Usually our trips to Doñana are one-day affairs involving early starts from Tavira and returning late. Our most recent trip was like that. However, a few weeks back we had a leisurely journey, stopping off on the way for some birding at the Marismas del Odiel and then staying overnight in Aznalcázar at the very nice Hacienda Olontigi.
Our main reason for the overnight stay was to give ourselves several chances to photograph Iberian lynx. We went with three friends from Tavira and in Aznalcázar we met up with Beltran Ceballos Vazquez and Sergio Asian González, both of whom are involved in the lynx re-introduction project and whom we know from previous trips to Andalucía. This trip was the result of a conversation that we had with the two of them at the Birdfair at Rutland Water in August.
Sadly things didn’t work out quite as we and they had hoped. Partly this was the result of the weather - there was persistent rain that really didn’t encourage us or any lynx to be out and about; also there was some bad luck in that we visited several potential sites and were simply at the right place at the wrong time. While we were at Site A, what looked from the photos captured by a camera trap to be three different lynxes were at Site B!
In spite of some miserable weather and missing out on our main target, we had an enjoyable couple of days. The birding at La Dehesa de Abajo was very good - thousands of roosting White Storks were quite a sight and there was a good selection of waders and ducks. We also took the ferry across the Rio Guadalquivir at Coria del Rio and spent an afternoon in the Paraje Natural del Brazo del Este where Glossy Ibises were particularly numerous. There were no rarities, just plenty of birds, amongst them Black Stork, Osprey, Great Egret, lots of Marsh Harriers and various common passerine migrants.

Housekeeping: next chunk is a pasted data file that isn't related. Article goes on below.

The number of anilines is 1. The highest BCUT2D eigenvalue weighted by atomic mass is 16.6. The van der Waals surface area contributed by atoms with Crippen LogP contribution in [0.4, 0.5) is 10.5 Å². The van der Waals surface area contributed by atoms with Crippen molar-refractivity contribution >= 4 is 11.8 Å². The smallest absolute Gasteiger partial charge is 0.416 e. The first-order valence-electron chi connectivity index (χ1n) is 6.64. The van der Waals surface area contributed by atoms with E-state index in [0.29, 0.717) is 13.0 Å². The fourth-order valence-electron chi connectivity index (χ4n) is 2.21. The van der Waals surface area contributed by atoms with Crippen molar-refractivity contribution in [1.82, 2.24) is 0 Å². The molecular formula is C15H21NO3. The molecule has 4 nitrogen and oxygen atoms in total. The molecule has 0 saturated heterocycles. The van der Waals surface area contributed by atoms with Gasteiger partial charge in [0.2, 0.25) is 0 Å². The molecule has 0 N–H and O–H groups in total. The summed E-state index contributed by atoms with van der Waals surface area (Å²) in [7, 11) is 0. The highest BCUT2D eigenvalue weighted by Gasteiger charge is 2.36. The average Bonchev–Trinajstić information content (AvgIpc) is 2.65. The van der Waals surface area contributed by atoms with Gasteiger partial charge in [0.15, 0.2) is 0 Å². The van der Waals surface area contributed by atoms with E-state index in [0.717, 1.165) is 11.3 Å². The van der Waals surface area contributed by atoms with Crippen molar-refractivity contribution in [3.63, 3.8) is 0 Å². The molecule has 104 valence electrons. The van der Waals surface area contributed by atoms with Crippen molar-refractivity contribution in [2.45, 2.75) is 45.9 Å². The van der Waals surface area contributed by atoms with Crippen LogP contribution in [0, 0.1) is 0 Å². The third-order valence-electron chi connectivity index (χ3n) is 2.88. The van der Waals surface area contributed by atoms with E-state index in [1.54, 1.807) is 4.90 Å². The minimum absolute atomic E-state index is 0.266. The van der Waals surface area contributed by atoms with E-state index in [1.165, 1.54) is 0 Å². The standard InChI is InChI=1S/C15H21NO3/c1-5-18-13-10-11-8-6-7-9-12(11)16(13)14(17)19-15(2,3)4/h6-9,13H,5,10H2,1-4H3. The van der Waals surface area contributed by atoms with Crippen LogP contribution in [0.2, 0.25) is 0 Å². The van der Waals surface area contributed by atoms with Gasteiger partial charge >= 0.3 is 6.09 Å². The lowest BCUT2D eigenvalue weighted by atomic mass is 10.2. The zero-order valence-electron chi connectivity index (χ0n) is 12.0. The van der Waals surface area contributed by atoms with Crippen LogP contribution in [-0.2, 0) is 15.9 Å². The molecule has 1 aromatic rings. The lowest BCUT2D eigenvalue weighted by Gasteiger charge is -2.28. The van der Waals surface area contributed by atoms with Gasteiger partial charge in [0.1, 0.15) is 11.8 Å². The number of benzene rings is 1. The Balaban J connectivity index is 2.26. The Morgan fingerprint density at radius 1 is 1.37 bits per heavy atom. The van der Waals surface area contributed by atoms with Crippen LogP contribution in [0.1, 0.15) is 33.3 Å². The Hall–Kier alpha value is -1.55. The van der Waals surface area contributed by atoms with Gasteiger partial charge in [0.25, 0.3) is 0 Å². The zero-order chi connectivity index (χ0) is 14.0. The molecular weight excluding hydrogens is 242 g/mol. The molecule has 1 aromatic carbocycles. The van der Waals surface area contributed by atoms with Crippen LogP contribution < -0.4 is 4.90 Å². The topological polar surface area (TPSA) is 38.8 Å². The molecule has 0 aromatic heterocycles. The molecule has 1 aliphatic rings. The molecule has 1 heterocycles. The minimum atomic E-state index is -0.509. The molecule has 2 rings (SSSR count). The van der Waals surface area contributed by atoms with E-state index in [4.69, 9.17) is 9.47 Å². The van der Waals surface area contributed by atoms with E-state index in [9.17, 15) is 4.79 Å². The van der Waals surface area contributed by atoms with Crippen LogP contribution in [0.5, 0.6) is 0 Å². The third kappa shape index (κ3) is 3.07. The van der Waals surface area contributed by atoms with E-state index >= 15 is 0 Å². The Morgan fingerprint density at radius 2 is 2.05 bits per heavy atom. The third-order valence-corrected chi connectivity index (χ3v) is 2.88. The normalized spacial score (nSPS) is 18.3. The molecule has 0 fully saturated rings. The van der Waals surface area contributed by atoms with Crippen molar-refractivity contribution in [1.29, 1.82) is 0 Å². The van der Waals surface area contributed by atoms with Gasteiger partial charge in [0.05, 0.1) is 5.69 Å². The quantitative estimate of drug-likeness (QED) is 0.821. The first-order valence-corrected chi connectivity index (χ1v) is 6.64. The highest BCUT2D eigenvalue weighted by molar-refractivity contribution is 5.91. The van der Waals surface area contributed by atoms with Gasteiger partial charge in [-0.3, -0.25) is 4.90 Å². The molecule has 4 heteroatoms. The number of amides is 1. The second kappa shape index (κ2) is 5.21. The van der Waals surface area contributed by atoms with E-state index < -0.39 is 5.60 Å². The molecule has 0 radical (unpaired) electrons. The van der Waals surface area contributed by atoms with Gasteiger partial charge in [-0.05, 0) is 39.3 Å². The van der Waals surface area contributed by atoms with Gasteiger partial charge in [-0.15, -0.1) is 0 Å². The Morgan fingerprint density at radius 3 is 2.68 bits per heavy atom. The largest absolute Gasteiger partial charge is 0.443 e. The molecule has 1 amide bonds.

La Dehesa de Abajo
Last week, we didn’t take much persuading to go back to La Dehesa de Abajo just on a day trip. On this occasion the weather was superb but we were there for the birds and there was no chance to look for any lynx. If anything there were even more birds than earlier - just by counting five species (White Stork, Greater Flamingo, Glossy Ibis, Northern Shoveler and Black-tailed Godwit) we estimated more than 12,000 birds. The departure from the lagoon of several thousand White Storks was followed by the arrival of wave after wave of Glossy Ibises, a spectacle that on its own made the journey worthwhile. We also saw there a Red-knobbed Coot, a late Bee-eater and lots of waders that included several hundred Avocets; not too far away, we watched a Spanish Imperial Eagle.
Red-knobbed Coot - from a hide that faces into the light
It’s great to see the visitor centre at La Dehesa de Abajo open and being able to buy some lunch there made a change from the sandwiches that we’ve been having day after day. The new regime has plans for more hides to be provided at some stage and it would be nice if there could also be some modifications to the two existing ones which like most hides in this part of the world are poorly designed and badly sited.
We will be planning an early return to La Dehesa de Abajo and to other parts of Doñana. It won’t be long before Common Cranes arrive! And, of course, there’s also the lynx to be photographed.